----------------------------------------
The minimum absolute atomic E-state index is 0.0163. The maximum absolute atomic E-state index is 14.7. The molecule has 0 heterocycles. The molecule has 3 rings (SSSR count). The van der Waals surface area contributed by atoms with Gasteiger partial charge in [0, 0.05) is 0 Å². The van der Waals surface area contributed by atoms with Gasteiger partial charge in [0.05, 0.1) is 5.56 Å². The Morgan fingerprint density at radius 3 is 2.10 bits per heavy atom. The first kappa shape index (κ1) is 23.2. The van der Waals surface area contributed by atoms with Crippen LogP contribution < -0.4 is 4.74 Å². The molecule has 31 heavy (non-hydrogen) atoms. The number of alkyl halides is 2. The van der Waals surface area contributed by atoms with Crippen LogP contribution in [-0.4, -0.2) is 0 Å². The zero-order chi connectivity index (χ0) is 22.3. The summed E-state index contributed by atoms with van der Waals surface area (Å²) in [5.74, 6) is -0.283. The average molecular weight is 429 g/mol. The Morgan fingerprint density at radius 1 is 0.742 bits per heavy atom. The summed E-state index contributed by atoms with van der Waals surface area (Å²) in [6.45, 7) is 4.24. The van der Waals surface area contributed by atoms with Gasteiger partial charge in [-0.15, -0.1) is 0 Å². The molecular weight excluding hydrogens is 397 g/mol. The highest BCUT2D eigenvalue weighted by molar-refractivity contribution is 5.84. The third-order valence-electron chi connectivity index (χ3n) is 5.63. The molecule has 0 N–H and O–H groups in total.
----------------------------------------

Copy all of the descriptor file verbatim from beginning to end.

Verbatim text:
The minimum absolute atomic E-state index is 0.0163. The maximum absolute atomic E-state index is 14.7. The molecule has 0 heterocycles. The molecule has 3 rings (SSSR count). The van der Waals surface area contributed by atoms with Gasteiger partial charge in [0, 0.05) is 0 Å². The van der Waals surface area contributed by atoms with Gasteiger partial charge in [0.05, 0.1) is 5.56 Å². The Morgan fingerprint density at radius 3 is 2.10 bits per heavy atom. The first kappa shape index (κ1) is 23.2. The van der Waals surface area contributed by atoms with Crippen LogP contribution < -0.4 is 4.74 Å². The molecule has 31 heavy (non-hydrogen) atoms. The number of alkyl halides is 2. The van der Waals surface area contributed by atoms with Crippen LogP contribution in [-0.4, -0.2) is 0 Å². The zero-order chi connectivity index (χ0) is 22.3. The summed E-state index contributed by atoms with van der Waals surface area (Å²) in [5.74, 6) is -0.283. The average molecular weight is 429 g/mol. The Morgan fingerprint density at radius 1 is 0.742 bits per heavy atom. The summed E-state index contributed by atoms with van der Waals surface area (Å²) in [6.45, 7) is 4.24. The van der Waals surface area contributed by atoms with Gasteiger partial charge in [-0.15, -0.1) is 0 Å². The molecular weight excluding hydrogens is 397 g/mol. The highest BCUT2D eigenvalue weighted by molar-refractivity contribution is 5.84. The third-order valence-electron chi connectivity index (χ3n) is 5.63. The molecule has 0 N–H and O–H groups in total.